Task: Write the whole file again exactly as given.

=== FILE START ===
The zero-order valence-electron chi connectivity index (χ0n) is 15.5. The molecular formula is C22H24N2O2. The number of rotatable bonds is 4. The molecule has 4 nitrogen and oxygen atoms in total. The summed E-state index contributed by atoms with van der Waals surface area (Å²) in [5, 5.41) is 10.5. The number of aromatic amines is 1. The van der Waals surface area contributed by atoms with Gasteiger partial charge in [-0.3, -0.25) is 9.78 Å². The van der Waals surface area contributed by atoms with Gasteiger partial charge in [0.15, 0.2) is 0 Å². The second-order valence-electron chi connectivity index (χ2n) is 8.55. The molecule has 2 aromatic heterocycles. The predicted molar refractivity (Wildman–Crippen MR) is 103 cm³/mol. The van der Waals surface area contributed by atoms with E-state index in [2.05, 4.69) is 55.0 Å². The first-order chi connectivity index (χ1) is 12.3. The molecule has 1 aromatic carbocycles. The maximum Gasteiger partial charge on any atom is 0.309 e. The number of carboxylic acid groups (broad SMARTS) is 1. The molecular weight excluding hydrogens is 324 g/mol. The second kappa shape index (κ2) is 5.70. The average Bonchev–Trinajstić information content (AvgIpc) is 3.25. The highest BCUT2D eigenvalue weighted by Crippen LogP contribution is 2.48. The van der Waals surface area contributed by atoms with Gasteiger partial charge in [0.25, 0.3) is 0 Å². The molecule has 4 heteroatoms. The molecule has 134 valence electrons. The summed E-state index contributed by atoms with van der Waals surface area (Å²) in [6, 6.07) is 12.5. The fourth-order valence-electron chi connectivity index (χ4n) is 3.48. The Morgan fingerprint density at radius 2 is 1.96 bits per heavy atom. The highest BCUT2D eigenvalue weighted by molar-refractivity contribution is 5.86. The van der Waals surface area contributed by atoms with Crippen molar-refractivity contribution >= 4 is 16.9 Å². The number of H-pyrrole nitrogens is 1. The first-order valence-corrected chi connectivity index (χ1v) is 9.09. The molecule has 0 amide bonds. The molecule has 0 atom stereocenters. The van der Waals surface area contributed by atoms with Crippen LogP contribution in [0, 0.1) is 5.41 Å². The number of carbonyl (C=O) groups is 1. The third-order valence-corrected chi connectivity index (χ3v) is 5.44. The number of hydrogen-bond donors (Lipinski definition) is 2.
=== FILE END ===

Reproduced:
The zero-order valence-electron chi connectivity index (χ0n) is 15.5. The molecular formula is C22H24N2O2. The number of rotatable bonds is 4. The molecule has 4 nitrogen and oxygen atoms in total. The summed E-state index contributed by atoms with van der Waals surface area (Å²) in [5, 5.41) is 10.5. The number of aromatic amines is 1. The van der Waals surface area contributed by atoms with Gasteiger partial charge in [-0.3, -0.25) is 9.78 Å². The van der Waals surface area contributed by atoms with Gasteiger partial charge in [0.15, 0.2) is 0 Å². The second-order valence-electron chi connectivity index (χ2n) is 8.55. The molecule has 2 aromatic heterocycles. The predicted molar refractivity (Wildman–Crippen MR) is 103 cm³/mol. The van der Waals surface area contributed by atoms with E-state index in [2.05, 4.69) is 55.0 Å². The first-order chi connectivity index (χ1) is 12.3. The molecule has 1 aromatic carbocycles. The maximum Gasteiger partial charge on any atom is 0.309 e. The number of carboxylic acid groups (broad SMARTS) is 1. The molecular weight excluding hydrogens is 324 g/mol. The second kappa shape index (κ2) is 5.70. The average Bonchev–Trinajstić information content (AvgIpc) is 3.25. The highest BCUT2D eigenvalue weighted by Crippen LogP contribution is 2.48. The van der Waals surface area contributed by atoms with Gasteiger partial charge in [0.25, 0.3) is 0 Å². The molecule has 4 heteroatoms. The molecule has 134 valence electrons. The summed E-state index contributed by atoms with van der Waals surface area (Å²) in [6, 6.07) is 12.5. The fourth-order valence-electron chi connectivity index (χ4n) is 3.48. The Morgan fingerprint density at radius 2 is 1.96 bits per heavy atom. The highest BCUT2D eigenvalue weighted by molar-refractivity contribution is 5.86. The van der Waals surface area contributed by atoms with Crippen molar-refractivity contribution >= 4 is 16.9 Å². The number of H-pyrrole nitrogens is 1. The first-order valence-corrected chi connectivity index (χ1v) is 9.09. The molecule has 0 amide bonds. The molecule has 0 atom stereocenters. The van der Waals surface area contributed by atoms with Crippen LogP contribution in [0, 0.1) is 5.41 Å². The number of carbonyl (C=O) groups is 1. The third-order valence-corrected chi connectivity index (χ3v) is 5.44. The number of hydrogen-bond donors (Lipinski definition) is 2.